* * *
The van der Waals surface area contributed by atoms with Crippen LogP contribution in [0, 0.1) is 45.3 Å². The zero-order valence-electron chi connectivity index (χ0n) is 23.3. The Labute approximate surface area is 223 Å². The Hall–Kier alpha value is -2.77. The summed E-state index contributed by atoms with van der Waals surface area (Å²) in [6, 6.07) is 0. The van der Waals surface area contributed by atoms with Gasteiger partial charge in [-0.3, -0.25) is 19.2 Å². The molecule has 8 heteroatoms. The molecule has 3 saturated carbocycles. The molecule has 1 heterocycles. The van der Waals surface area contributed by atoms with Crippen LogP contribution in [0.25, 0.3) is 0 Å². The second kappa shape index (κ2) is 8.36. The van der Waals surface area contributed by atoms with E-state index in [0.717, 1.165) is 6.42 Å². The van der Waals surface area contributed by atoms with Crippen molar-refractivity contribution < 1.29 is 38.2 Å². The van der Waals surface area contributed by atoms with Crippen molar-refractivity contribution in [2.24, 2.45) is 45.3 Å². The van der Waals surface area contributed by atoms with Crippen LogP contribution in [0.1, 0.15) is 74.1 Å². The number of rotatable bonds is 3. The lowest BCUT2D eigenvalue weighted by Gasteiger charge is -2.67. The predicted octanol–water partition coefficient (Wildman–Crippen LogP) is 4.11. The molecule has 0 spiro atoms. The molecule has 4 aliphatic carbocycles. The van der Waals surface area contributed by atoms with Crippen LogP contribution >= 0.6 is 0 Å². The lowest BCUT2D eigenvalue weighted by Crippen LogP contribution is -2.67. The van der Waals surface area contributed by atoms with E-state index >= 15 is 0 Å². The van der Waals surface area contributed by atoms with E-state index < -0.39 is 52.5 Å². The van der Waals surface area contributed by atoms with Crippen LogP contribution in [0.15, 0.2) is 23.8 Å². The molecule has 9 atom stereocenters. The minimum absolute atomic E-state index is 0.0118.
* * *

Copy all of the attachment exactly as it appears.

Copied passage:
The van der Waals surface area contributed by atoms with Crippen LogP contribution in [0, 0.1) is 45.3 Å². The zero-order valence-electron chi connectivity index (χ0n) is 23.3. The Labute approximate surface area is 223 Å². The Hall–Kier alpha value is -2.77. The summed E-state index contributed by atoms with van der Waals surface area (Å²) in [6, 6.07) is 0. The van der Waals surface area contributed by atoms with Gasteiger partial charge in [-0.3, -0.25) is 19.2 Å². The molecule has 8 heteroatoms. The molecule has 3 saturated carbocycles. The molecule has 1 heterocycles. The van der Waals surface area contributed by atoms with Crippen LogP contribution in [0.25, 0.3) is 0 Å². The second kappa shape index (κ2) is 8.36. The van der Waals surface area contributed by atoms with E-state index in [0.717, 1.165) is 6.42 Å². The van der Waals surface area contributed by atoms with Crippen molar-refractivity contribution < 1.29 is 38.2 Å². The van der Waals surface area contributed by atoms with Crippen molar-refractivity contribution in [2.24, 2.45) is 45.3 Å². The van der Waals surface area contributed by atoms with Crippen LogP contribution in [0.1, 0.15) is 74.1 Å². The number of rotatable bonds is 3. The lowest BCUT2D eigenvalue weighted by Gasteiger charge is -2.67. The predicted octanol–water partition coefficient (Wildman–Crippen LogP) is 4.11. The molecule has 0 spiro atoms. The molecule has 4 aliphatic carbocycles. The van der Waals surface area contributed by atoms with Crippen LogP contribution >= 0.6 is 0 Å². The lowest BCUT2D eigenvalue weighted by Crippen LogP contribution is -2.67. The van der Waals surface area contributed by atoms with E-state index >= 15 is 0 Å². The van der Waals surface area contributed by atoms with E-state index < -0.39 is 52.5 Å². The van der Waals surface area contributed by atoms with Crippen LogP contribution in [0.15, 0.2) is 23.8 Å². The molecule has 9 atom stereocenters. The minimum absolute atomic E-state index is 0.0118.